Rob Carrick: Adjust clawback to solve OAS conundrum

This article was published by the Globe and Mail on February 15th 2012.  To see this article and other related articles on the Globe and Mail website, please click here.

Seniors will hate this idea, but let’s increase the clawback on Old Age Security benefits.

We can help sustain OAS for the long term that way, and we do it in a way that doesn’t favour today’s retirees over the people with decades to go until they leave the work force.

Concerned about the rising costs associated with an aging population, the federal government has been looking at ways to trim OAS benefits. The idea generating the most talk is to set a future date at which the minimum OAS age would start climbing to 67 from 65.

That’s a nice solution for Ottawa because it won’t provoke current retirees. Angry seniors can be a handful for a government, as Brian Mulroney found when, in 1985, he tried to stop fully indexing OAS benefits to inflation. A 63-year-old Quebec woman named Solange Denis gave the prime minister a talking-to in a confrontation that was caught on camera. In the end, the government backed down.

Increasing the reach of the OAS clawback would invite the anger of scores of financially comfortable seniors. Even Susan Eng, vice-president of advocacy at the senior’s group CARP, acknowledges how sensitive seniors are about this issue. “They grouse about the clawback for sure.”

OAS is designed to provide a small base amount of retirement savings – $540 per month at most – to all Canadians who meet certain residency requirements. The program is targeted at low- and middle-income seniors, which explains the clawback for people with higher incomes.

For 2012, the clawback starts taking effect when taxable income, including pensions, investments, rental income and business income, exceeds $69,562. The clawback is equivalent to 15 per cent of the excess amount. With income getting into six figures, OAS disappears.

No question, we’re dealing with comparatively well off people when we consider the clawback. According to the latest Statistics Canada numbers, the average married elderly couple had a household income of just over $60,000. The clawback, just to remind you, doesn’t even kick in until an individual makes close to $70,000.

Ms. Eng said opposition to the clawback has little to do with income level. “It’s more the principle of the thing,” she said. “It’s a function of this being a piece of the social safety net that they paid for all their many years, and they should just be able to get at it without all these hoops.”

How many seniors are making enough money to experience the clawback? “Many, many are not,” Ms. Eng said. “They’re nowhere close.”

The government could either increase the percentage amount of OAS benefits that are clawed back by a modest amount, or it could apply the current clawback rate at a somewhat lower income level. Another option is to de-index the annual income level at which the clawback applies.

It’s a messier approach than raising the minimum OAS age to 67, but it’s also a fairer approach in a generational sense.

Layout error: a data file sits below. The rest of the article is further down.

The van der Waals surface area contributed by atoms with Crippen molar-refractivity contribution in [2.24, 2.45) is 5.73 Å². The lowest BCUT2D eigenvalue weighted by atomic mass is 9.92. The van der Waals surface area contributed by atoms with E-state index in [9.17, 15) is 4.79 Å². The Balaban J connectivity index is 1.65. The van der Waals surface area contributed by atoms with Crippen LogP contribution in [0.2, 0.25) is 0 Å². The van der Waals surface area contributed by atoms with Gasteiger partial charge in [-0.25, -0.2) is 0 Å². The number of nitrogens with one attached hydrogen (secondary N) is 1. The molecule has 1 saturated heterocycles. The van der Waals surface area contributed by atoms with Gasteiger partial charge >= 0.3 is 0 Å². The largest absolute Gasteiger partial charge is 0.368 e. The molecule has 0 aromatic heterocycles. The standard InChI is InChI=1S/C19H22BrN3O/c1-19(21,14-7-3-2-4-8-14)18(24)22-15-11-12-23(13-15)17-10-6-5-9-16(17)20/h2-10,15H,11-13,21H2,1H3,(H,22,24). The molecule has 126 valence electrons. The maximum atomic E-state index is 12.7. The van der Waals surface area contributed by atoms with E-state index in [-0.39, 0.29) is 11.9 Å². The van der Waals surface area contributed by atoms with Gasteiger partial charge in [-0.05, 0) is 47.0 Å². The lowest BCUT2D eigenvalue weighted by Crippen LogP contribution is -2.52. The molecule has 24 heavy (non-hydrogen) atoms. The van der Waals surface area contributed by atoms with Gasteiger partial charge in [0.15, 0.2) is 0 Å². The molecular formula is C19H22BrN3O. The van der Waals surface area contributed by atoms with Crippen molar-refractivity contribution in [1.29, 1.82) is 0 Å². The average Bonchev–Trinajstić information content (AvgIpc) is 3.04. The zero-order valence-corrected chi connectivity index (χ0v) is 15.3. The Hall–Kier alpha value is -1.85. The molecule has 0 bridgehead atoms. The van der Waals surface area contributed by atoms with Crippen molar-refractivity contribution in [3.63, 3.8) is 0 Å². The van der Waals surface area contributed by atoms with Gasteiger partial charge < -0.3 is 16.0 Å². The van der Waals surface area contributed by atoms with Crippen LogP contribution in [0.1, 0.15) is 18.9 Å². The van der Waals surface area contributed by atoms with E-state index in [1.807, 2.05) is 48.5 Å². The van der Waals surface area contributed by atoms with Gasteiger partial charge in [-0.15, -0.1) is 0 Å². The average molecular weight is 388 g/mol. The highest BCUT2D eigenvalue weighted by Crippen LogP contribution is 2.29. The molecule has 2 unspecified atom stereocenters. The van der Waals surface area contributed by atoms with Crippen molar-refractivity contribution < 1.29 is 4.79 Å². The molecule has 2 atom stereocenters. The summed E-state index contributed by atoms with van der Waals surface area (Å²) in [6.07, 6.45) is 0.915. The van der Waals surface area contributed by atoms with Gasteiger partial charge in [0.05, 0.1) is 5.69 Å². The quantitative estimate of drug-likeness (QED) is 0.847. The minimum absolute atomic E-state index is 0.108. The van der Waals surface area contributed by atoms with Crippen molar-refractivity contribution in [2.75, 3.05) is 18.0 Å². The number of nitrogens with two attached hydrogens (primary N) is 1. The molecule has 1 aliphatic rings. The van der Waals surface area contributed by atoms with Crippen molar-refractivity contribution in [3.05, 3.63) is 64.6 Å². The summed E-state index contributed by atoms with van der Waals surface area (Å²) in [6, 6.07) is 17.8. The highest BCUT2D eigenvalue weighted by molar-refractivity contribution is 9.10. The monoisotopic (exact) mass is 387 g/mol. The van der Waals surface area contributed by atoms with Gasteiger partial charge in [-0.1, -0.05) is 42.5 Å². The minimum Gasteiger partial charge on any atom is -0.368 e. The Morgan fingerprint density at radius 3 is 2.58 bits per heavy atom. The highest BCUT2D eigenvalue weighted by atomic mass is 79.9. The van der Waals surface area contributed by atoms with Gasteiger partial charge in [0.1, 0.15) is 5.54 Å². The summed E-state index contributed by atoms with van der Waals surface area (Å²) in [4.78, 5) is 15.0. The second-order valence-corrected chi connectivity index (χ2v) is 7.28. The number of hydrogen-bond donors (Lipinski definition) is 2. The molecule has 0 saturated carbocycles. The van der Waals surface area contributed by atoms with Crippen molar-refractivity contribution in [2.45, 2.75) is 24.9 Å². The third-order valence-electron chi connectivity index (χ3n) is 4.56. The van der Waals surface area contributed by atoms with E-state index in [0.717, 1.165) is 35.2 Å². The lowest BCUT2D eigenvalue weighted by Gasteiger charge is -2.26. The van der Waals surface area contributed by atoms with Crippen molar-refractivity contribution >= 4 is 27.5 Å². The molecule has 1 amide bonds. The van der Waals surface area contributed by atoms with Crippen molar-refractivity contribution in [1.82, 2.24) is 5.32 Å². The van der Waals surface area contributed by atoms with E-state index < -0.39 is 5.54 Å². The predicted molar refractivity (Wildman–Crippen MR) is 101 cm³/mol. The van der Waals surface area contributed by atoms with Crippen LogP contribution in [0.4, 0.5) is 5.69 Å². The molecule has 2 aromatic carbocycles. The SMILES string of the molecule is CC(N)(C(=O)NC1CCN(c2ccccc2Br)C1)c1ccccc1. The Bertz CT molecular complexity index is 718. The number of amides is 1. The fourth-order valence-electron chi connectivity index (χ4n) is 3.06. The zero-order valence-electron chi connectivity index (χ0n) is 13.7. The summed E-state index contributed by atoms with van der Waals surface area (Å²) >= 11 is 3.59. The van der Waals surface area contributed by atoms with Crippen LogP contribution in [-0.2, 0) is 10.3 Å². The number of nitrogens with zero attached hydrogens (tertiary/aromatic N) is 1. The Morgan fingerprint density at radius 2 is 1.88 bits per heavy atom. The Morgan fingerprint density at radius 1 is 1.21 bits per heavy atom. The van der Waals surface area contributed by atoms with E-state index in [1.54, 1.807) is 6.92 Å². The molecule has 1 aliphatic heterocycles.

The key question here is why today’s younger Canadians – the seniors of tomorrow – must settle for OAS at 67 so current seniors can get it at 65. OAS is not a pension, like the Canada Pension Plan, where you pay premiums in your working years that essentially buy you a certain level of income. OAS is paid on an as-we-go basis out of general government tax revenue, which means people in the work force pay a big part of the OAS benefits that retirees receive.

Frankly, retirement at 67 or even later makes good sense in that it reflects today’s longer lifespans and low levels of retirement savings. But, again, there’s a generational angle to be considered. Seniors would be staying on the job longer, and that could mean fewer opportunities for young workers.

None of this is likely to placate the seniors in the clawback zone, but they’re at least financially comfortable. “For the average senior, $69,000 is pretty good when you talk about retirement income ideally being 60 per cent of what you used to make before you retired,” said Cleo Hamel, H&R Block’s senior tax analyst. “You can live pretty comfortably for that in most parts of the country.”

By the way, Ms. Hamel’s dad had his OAS benefits clawed back one year after selling a recent property. “He was not very happy,” she said.

Looking ahead a few years, two big themes that will guide federal government spending are austerity and an aging population. Lots of us will be giving up something to help make the numbers work and there’s no reason today’s well-off seniors can’t join us.


The OAS clawback

High-income earners above the age of 65 may get all or a portion of their OAS clawed back if their annual income exceeds certain levels.

For calendar 2012, the clawback begins once income reaches $69,562.

OAS is clawed back at a rate of 15 per cent on income above the threshold noted above.

Your total OAS received is indexed and calculated quarterly. Therefore, maximum to be received in 2012 is not yet known.

For 2011, maximum OAS received was $6,368.25 and OAS will be clawed back starting at $67,668 of income; therefore, OAS will be fully clawed back at an income level of $110,123.

Example: If a senior has income of $72,500 in 2012, the repayment amount will be $440.70 (15 per cent of the excess between $72,500 and $69,562).

Source: Adam Scherer, Soberman LLP chartered accountants

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